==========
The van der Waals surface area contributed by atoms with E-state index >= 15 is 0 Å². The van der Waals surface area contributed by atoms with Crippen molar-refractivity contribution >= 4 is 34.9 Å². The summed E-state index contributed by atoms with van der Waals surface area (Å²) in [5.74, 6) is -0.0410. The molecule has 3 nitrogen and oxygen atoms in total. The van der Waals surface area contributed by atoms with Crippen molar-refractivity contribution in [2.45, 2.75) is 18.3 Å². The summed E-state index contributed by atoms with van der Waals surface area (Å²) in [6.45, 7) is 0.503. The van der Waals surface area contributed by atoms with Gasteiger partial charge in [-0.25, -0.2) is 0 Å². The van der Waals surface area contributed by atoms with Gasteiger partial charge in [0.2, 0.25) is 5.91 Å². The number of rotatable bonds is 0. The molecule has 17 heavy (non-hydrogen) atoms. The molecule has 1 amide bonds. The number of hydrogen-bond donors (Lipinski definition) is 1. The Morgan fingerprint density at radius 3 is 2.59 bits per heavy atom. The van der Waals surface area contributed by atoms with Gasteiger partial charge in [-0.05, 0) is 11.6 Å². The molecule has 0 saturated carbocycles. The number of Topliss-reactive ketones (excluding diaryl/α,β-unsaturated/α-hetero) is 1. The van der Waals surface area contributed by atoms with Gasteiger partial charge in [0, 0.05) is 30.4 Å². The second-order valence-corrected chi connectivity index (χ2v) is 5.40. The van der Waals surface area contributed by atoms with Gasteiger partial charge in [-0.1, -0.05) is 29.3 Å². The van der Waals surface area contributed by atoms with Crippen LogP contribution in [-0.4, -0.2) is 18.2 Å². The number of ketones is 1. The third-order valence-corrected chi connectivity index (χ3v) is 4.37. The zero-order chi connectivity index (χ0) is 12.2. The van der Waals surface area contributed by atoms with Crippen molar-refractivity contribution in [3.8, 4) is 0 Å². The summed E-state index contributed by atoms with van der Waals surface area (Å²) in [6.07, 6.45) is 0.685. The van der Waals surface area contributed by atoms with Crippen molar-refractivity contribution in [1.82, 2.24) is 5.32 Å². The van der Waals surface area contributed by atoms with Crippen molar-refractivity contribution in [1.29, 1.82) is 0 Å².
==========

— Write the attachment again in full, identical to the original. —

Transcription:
The van der Waals surface area contributed by atoms with E-state index >= 15 is 0 Å². The van der Waals surface area contributed by atoms with Crippen molar-refractivity contribution >= 4 is 34.9 Å². The summed E-state index contributed by atoms with van der Waals surface area (Å²) in [5.74, 6) is -0.0410. The molecule has 3 nitrogen and oxygen atoms in total. The van der Waals surface area contributed by atoms with Crippen molar-refractivity contribution in [2.45, 2.75) is 18.3 Å². The summed E-state index contributed by atoms with van der Waals surface area (Å²) in [6.45, 7) is 0.503. The van der Waals surface area contributed by atoms with Gasteiger partial charge in [-0.25, -0.2) is 0 Å². The van der Waals surface area contributed by atoms with Gasteiger partial charge in [0.2, 0.25) is 5.91 Å². The number of rotatable bonds is 0. The molecule has 17 heavy (non-hydrogen) atoms. The molecule has 1 amide bonds. The number of hydrogen-bond donors (Lipinski definition) is 1. The Morgan fingerprint density at radius 3 is 2.59 bits per heavy atom. The van der Waals surface area contributed by atoms with Gasteiger partial charge in [-0.05, 0) is 11.6 Å². The molecule has 0 saturated carbocycles. The number of Topliss-reactive ketones (excluding diaryl/α,β-unsaturated/α-hetero) is 1. The van der Waals surface area contributed by atoms with Gasteiger partial charge in [0, 0.05) is 30.4 Å². The second-order valence-corrected chi connectivity index (χ2v) is 5.40. The van der Waals surface area contributed by atoms with Gasteiger partial charge in [-0.1, -0.05) is 29.3 Å². The van der Waals surface area contributed by atoms with Crippen LogP contribution in [-0.4, -0.2) is 18.2 Å². The number of ketones is 1. The third-order valence-corrected chi connectivity index (χ3v) is 4.37. The zero-order chi connectivity index (χ0) is 12.2. The van der Waals surface area contributed by atoms with Crippen molar-refractivity contribution in [3.8, 4) is 0 Å². The summed E-state index contributed by atoms with van der Waals surface area (Å²) in [6.07, 6.45) is 0.685. The van der Waals surface area contributed by atoms with Crippen molar-refractivity contribution in [1.82, 2.24) is 5.32 Å². The van der Waals surface area contributed by atoms with Crippen molar-refractivity contribution in [1.29, 1.82) is 0 Å².